This season of Easter is all about sacrifice and making peace. Jesus sacrificed his life to tell us all about the wonderful love that God has for all of us. Every moment of his life from the second that he was baptised by John at the river Jordan Jesus devoted to this mission. You can read it in the four Gospels of the Bible and I really urge you to read them, there is much good teaching there. For three years Jesus travelled and gathered Apostles, he performed many miracles and taught many people in crowds and at synagogues. But this was only part of what Jesus was doing. This was a sacrifice of his time. Time is precious, more precious than money or gold because you can always have more money but time you can have only once. God had called Jesus to do a very special thing and that was to be an offering of peace, a sacrifice to pay for the sins of all mankind.

We are all sinners in one way or another, none of us are perfect, no one ever was. But God loves us and forgives us our sins because of the great deeds of Jesus done at Easter. Jesus allowed himself to be arrested and humiliated, he was beaten and finally crucified. These events took place on the day that we now call Good Friday and you can read about them in the Gospel of Luke from chapter 22 onwards. Crucifixion or being nailed to a cross is really an awful way to die and Jesus knew that he would have to die. This was the sacrifice that he had to make to pay for our sins. So that we could be at peace with God and forgiven Jesus made this great sacrifice. Please understand that this was not an easy thing for Jesus to do. We can read how Jesus pleaded in the Garden if Gethsemane in Mark’s Gospel Chapter 14 from verse 35:

“Going a little farther, he threw himself to the ground and prayed that if it were possible the hour would pass from him. 36 He said, "Abba, Father, all things are possible for you. Take this cup away from me. Yet not what I will, but what you will."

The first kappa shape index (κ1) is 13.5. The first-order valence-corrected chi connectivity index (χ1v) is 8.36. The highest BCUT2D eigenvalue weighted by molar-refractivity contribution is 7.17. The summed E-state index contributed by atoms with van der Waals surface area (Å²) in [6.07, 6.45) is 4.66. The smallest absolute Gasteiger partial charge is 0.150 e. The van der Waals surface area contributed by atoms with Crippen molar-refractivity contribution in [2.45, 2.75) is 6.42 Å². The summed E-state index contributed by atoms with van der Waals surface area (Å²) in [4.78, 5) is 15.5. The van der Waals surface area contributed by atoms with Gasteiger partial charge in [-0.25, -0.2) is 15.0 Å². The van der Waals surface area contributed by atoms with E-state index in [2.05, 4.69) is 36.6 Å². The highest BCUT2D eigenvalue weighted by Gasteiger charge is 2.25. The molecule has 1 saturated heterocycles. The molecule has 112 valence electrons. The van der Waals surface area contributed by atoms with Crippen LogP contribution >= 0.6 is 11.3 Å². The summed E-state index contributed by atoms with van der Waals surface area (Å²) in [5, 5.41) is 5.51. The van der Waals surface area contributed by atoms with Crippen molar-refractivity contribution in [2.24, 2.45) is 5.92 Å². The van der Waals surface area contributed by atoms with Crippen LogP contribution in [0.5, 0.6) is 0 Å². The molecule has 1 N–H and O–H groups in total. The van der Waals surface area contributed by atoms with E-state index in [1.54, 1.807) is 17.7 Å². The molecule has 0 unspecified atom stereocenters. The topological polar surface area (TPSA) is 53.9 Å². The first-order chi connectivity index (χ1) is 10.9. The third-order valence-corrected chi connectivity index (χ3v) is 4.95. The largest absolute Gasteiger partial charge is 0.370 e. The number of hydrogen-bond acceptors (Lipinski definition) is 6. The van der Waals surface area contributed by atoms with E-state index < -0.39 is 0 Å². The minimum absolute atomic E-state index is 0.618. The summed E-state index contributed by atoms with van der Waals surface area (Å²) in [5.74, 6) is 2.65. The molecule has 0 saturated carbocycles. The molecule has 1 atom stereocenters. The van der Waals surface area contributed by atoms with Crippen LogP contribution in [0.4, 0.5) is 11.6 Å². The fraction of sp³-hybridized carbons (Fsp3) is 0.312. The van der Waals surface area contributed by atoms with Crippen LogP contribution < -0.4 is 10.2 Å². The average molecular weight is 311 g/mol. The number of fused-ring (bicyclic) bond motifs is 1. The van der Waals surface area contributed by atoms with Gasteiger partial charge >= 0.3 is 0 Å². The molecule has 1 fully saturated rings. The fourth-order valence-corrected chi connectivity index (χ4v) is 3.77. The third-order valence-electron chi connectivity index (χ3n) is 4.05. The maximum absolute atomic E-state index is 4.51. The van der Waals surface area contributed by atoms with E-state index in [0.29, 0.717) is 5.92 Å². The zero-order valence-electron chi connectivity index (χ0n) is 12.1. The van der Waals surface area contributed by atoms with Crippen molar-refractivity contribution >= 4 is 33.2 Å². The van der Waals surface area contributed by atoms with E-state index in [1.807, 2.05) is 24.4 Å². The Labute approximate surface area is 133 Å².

So you can see it was not the easy choice that Jesus made but the right one. We can see in the book of Isaiah Chapter 53 from verse 4 the words of prophecy that he Isaiah made:

“But he lifted up our illnesses, he carried our pain; even though we thought he was being punished, attacked by God, and afflicted for something he had done. 5 He was wounded because of our rebellious deeds, crushed because of our sins; he endured punishment that made us well; because of his wounds we have been healed.”

Our God is a God of love and the proof of this was shown three days after Jesus had died on the cross when he was resurrected back to life. Mary had gone to the tomb where he had been laid and found that it was empty. We can read about this in the Gospel of Luke from Chapter 24 verse 1:

“Now on the first day of the week, at early dawn, the women went to the tomb, taking the aromatic spices they had prepared. 2 They found that the stone had been rolled away from the tomb, 3 but when they went in, they did not find the body of the Lord Jesus. 4 While they were perplexed about this, suddenly two men stood beside them in dazzling attire. 5 The women were terribly frightened and bowed their faces to the ground, but the men said to them, "Why do you look for the living among the dead? 6 He is not here, but has been raised!”

So the sacrifice that Jesus made was repaid in faith. God always repays our faith with an abundance of goodness and healing is what we need as a nation. We very much need to be healed from blind hatred and the ignorance of using violence to get our own way. What I would like to say to both President Kiir and Dr Riek Machier is that if you love our nation you will make the necessary sacrifice to bring peace to it now. Continuing to fail and carry on fighting shames us all, but to bring peace would be a great gift that would secure the future of South Sudan.

To everyone I would like to say think about how you live your life so that you may live in peace, this is what God wants of us. We can read this is many parts of the Bible but here is one passage that I like, it is from Hebrews Chapter 13 from verse 15:

“Through him then let us continually offer up a sacrifice of praise to God, that is, the fruit of our lips, acknowledging his name. 16 And do not neglect to do good and to share what you have,  for God is pleased with such sacrifices.”

When you hear the words “He is Risen” at Easter, remember that Jesus has risen from the sacrifice of death for our sins and by faith in him you too can do the same. This is the great gift that our God gives us.


I wish you all a peaceful and joyful Easter celebration.       Every blessing +Moses